Many are considering Silence to be an Oscar snub after nominations were announced. It took Martin Scorsese nearly thirty years to bring his adaptation of Shusaku Endo’s novel to the big screen. Clocking in at nearly three hours, Silence is a magnum opus of faith and doubt and a reflection Scorsese’s own fascination with Catholicism and its imagery. It’s a companion piece to The Last Temptation of Christ, though it lacks that film’s frenzy and ecstasy, though it does offer a more nuanced approach to matters of religion and faith. Still, for all the intriguing self-examination Silence offers, it’s hard to get away from the self-important tone of the narration and the belabored storytelling. In a lot of ways, Silence feels like a movie Scorsese thought a little too long about.
Andrew Garfield stars as Rodrigues, a Portuguese Jesuit who sails to Japan to find his missing mentor, Father Ferreira (Liam Neeson). Ferreira is believed to be an apostate, assumed to have denied his faith in the face of tortures he attempts to describe to the Jesuit leaders back in Lisbon. His young proteges—Rodrigues is joined by another padre, Garupe (Adam Driver)—however think there is more to the story and attempt to find and maybe even rescue Ferreira. There is a sheltered, youthful naiveté to this that is quickly shattered by the brutal conditions of seventeenth-century Japan, when the shogun attempted to eradicate Christianity from Japan’s shores.
There’s no getting around the miscasting of Garfield, who is too wispy a presence as Rodrigues. Garfield manages a convincing portrait of religious conviction in Hacksaw Ridge, but here he struggles to portray Rodrigues’ doubt. It’s not a bad performance, necessarily, but it is a soft one, its weakness thrown into sharp relief by Adam Driver towering next to him. Driver, tremendous in his silences, seems a much better fit for the character besieged by doubt and driven by perhaps misguided fidelity.
All of this makes Issei Ogata indispensable as the Inquisitor sent to test Rodrigues, Inoue. Ogata, a comedian as well as actor, provides some much needed levity that saves Silence from itself. He’s not exactly comic relief—he is playing the torturing devil pursuing our heroes, after all—but he makes enough quirky choices that Inoue is entertaining in his evil. There’s something of bureaucratic drudgery in him, paired with unabashed cruelty and an oddly whimsical worldview, that makes Inoue the most engaging and watchable presence on screen.
The film needs that levity because Silence is slow and ponderous, piling on questions about the nature of faith in the face of a silent deity and enormous earthly cruelty. Like Wolf of Wall Street, Scorsese doesn’t seem to want to take sides, and just as Wall Street skidded sideways into glorifying wealth porn, Silence gets a little masturbatory in its philosophizing.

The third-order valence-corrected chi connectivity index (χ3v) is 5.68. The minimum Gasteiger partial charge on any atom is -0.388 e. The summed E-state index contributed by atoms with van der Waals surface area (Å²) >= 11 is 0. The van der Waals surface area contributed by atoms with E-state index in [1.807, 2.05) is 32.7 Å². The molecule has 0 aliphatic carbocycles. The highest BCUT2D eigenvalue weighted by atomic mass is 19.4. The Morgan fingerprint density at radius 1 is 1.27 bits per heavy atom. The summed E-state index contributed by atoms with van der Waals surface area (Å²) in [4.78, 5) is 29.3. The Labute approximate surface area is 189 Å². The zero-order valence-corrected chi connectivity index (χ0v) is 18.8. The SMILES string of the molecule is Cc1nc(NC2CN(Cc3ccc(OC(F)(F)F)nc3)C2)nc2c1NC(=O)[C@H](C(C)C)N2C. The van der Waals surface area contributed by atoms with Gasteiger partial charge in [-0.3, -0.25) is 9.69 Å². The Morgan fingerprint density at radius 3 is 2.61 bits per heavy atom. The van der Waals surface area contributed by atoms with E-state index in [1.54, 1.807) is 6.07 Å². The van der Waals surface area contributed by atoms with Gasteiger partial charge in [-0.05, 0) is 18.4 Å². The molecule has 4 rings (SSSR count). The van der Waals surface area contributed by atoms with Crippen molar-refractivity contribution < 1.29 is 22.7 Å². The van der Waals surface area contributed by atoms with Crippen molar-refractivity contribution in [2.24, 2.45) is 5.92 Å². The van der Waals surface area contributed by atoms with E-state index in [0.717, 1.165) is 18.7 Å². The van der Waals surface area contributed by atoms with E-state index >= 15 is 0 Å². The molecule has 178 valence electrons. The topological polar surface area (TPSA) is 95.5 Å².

It’s not so much about answering questions as having a perspective on them. Silence resists answers, fine, but it also resists offering a perspective—perhaps for fear of anything that presents itself as judgment—and that leaves the viewer adrift in the story with nothing to cling to except an ever-increasing and frustrating pile of questions. Is it a cautionary tale about the dangers of colonialism, or a warning against the arrogance of imperialism? Neither? Both? At times, watching Silence feels like being cornered by a smug philosophy major who thinks it’s like, so deep, to question the nature of faith without evidence.
There are concepts to chew on in Silence, particularly the clash of cultures between the shogun and Catholic leadership in Japan, and the plight of the Japanese peasants who cling to Christianity in the face of horrific torture. The shogun treat Rodrigues like a child, wearied by his narrow worldview and blind assumption that his way is best. And the peasantry, represented by Kichijiro (Yosuke Kubozuka), a sad, pathetically amusing figure, an apostate tormented by his own self-betrayal, cling to his rites for reasons that go unexplored. (Kichijiro is ten times more interesting than Rodrigues, yet he isn’t the protagonist.)
Responses to Silence will be deeply personal, and will depend largely on your own relationship to religion and faith. Undoubtedly part of my disengagement with the film is due to my own disinterest in religion. And given that, it’s hard not to see the seriousness and portentous weight of the film as a kind of self-interest on the part of Scorsese—the assumption that everyone is going to find this struggle as fascinating and challenging as he does. If you do, then Silence will likely be a worthy rumination on faith and doubt, but if you don’t, then it is a challenge to sit through. What you see in this film and what you take away from it are entirely up to you.